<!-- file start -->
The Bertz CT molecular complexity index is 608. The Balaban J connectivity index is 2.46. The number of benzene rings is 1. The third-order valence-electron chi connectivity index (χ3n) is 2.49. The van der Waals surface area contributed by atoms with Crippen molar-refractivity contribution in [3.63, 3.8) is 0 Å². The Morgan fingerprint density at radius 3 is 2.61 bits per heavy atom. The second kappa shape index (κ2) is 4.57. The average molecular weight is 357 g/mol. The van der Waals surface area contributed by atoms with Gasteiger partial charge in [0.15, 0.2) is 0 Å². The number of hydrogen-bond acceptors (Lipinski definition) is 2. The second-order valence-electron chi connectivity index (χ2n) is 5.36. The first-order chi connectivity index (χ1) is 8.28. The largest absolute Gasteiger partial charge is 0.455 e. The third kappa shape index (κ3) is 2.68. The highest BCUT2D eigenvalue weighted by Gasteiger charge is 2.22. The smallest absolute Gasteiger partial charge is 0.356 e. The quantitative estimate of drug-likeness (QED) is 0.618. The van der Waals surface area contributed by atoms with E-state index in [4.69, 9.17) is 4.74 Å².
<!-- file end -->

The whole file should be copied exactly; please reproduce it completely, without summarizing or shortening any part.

The Bertz CT molecular complexity index is 608. The Balaban J connectivity index is 2.46. The number of benzene rings is 1. The third-order valence-electron chi connectivity index (χ3n) is 2.49. The van der Waals surface area contributed by atoms with Crippen molar-refractivity contribution in [3.63, 3.8) is 0 Å². The Morgan fingerprint density at radius 3 is 2.61 bits per heavy atom. The second kappa shape index (κ2) is 4.57. The average molecular weight is 357 g/mol. The van der Waals surface area contributed by atoms with Gasteiger partial charge in [0.15, 0.2) is 0 Å². The number of hydrogen-bond acceptors (Lipinski definition) is 2. The second-order valence-electron chi connectivity index (χ2n) is 5.36. The first-order chi connectivity index (χ1) is 8.28. The largest absolute Gasteiger partial charge is 0.455 e. The third kappa shape index (κ3) is 2.68. The highest BCUT2D eigenvalue weighted by Gasteiger charge is 2.22. The smallest absolute Gasteiger partial charge is 0.356 e. The quantitative estimate of drug-likeness (QED) is 0.618. The van der Waals surface area contributed by atoms with E-state index in [4.69, 9.17) is 4.74 Å².